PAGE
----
Monday, May 27, 2024

Common Cause

Hardly top-of-mind for most of us is the amazing rate of languages dying globally. Estimates are that about 3,000 of the 7,000 or so languages still spoken worldwide are endangered.[1] From Wales to Vanuatu to many other locations, impulses like the economic advantage of a widely spoken language, natural disaster, or migration drive this decline. The consequent loss of identity, cultures, and communities mean that we all "lose a part of who we are."[2]

Yet 1960 onwards also witnessed a rapid growth in the creation of "essentially fictional and 'private' languages with a playful or cryptic purpose." In an intriguing book on the subject, the French linguist Marina Yaguello explores many of the diverse motivations and processes driving the creation of imaginary languages.[3]

Through the years 1100 to 2005, the tally of created languages grew in single-digits during decades or more before the year 1900. This was followed by exponential growth in new languages, with 298 developed in 2000-2004.[4] The Star Trek cult-phenomenon continues to stimulate tens of thousands of fans to learn and speak Klingon with each other worldwide. 

Another language that's discussed is Newspeak, which George Orwell outlines in an appendix to his satirical novel Nineteen Eighty-Four. Irrespective of the ongoing debates about the relationship between thought and language, Orwell's outline of Newspeak further illustrates a purpose of autocrats. He offers that their manipulation of language is to control "mental habits," making "all other modes of thought impossible."[5] 

He describes the principles of Newspeak as designed to (1) reduce vocabulary to exclude meanings contrary to the party line, (2) reshape grammar to dictate regularity, (3) create words to impose a "desirable mental attitude," (4) destroy undesirable meanings, (5) use euphemisms to mean "almost the exact opposite of what they appeared to mean," (6) abbreviate names to narrow and alter meaning, and (7) redefine scientific and technical terms to "strip them of undesirable meanings."[6] Orwell proposes that such changes are designed to change how we think, to control our worldview and actions.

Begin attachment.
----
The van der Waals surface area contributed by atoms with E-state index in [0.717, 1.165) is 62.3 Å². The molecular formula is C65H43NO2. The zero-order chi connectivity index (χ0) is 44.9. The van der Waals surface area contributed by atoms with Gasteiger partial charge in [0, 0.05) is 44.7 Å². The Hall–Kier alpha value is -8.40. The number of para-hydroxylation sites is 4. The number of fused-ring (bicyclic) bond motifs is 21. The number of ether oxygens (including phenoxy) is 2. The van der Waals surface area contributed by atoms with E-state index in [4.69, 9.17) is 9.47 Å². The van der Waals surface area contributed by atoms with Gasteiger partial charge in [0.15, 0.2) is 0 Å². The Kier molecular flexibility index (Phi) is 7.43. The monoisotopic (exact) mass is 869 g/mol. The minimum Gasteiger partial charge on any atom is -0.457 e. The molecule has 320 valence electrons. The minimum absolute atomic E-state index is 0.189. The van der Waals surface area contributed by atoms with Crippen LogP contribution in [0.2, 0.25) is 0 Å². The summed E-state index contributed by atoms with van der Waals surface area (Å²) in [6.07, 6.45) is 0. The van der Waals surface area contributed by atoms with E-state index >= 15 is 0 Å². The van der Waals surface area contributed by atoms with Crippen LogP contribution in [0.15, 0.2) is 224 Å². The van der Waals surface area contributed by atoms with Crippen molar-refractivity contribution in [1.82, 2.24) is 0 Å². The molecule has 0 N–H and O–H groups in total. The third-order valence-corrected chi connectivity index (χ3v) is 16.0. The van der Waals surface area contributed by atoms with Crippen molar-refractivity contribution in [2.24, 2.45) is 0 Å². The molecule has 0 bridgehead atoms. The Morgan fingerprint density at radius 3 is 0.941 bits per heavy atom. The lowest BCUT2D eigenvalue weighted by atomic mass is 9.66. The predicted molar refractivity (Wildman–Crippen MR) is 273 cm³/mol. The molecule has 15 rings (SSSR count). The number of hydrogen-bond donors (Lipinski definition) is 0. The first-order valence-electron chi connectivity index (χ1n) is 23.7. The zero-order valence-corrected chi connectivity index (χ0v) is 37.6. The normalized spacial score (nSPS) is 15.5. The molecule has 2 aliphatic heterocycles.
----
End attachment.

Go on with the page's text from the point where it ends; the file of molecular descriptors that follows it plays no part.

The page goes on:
As in Orwell's time, ongoing onslaughts of disinformation are designed to deny freedom of thought, and consequent freedoms of speech, and association. In topsy-turvy diatribes, today's autocrat-propagandists obsessively camouflage criminality as bravado or defiance, while continuing to warp truth to gain trust. 

As far back as 2015 and earlier, computerized propagandists were selling their dubious services to set the basis for these efforts, with claims of being able to track and harvest information to microtarget 5,000 data points of any of us. As Joe Westby notes, "The push to grab users' attention and to keep them on platforms can also encourage the current toxic trend towards the politics of demonization."[7] This is a dynamic amplified at a pace that allows little space for counter-framing. 

The urgency is to build and sustain robust individual and cooperative efforts to outwit these propagandists.

When less than six months remains to an election day, the important question remains what more will each of us do, locally and now, to help democracy thrive? 


1. Karin Wiecha (2013), "New Estimates on the Rate of Global Language Loss," The Rosetta Project Blog,  March 28, 

2. Anouschka Foltz (2015), "When Languages Die, We Lose a Part of Who We Are," The Conversation, December 9,

3. Marina Yaguello (2022), Imaginary Languages: Myths, Utopia, Fantasies, Illusions, and Linguistic Fictions, Cambridge, MA: Massachusetts Institute of Technology 

4. Yaguello, pp. xx-xxi; see Klingon Language Institute website at:

5. George Orwell (1972), "The Principles of Newspeak," Nineteen Eighty-Four, Harmondsworth: Penguin, pp. 241-251 [1st published 1949]

6. Orwell, pp. 242-249

7. Amnesty International (2019), 'The Great Hack': Cambridge Analytica Is Just the Tip of the Iceberg,

No comments: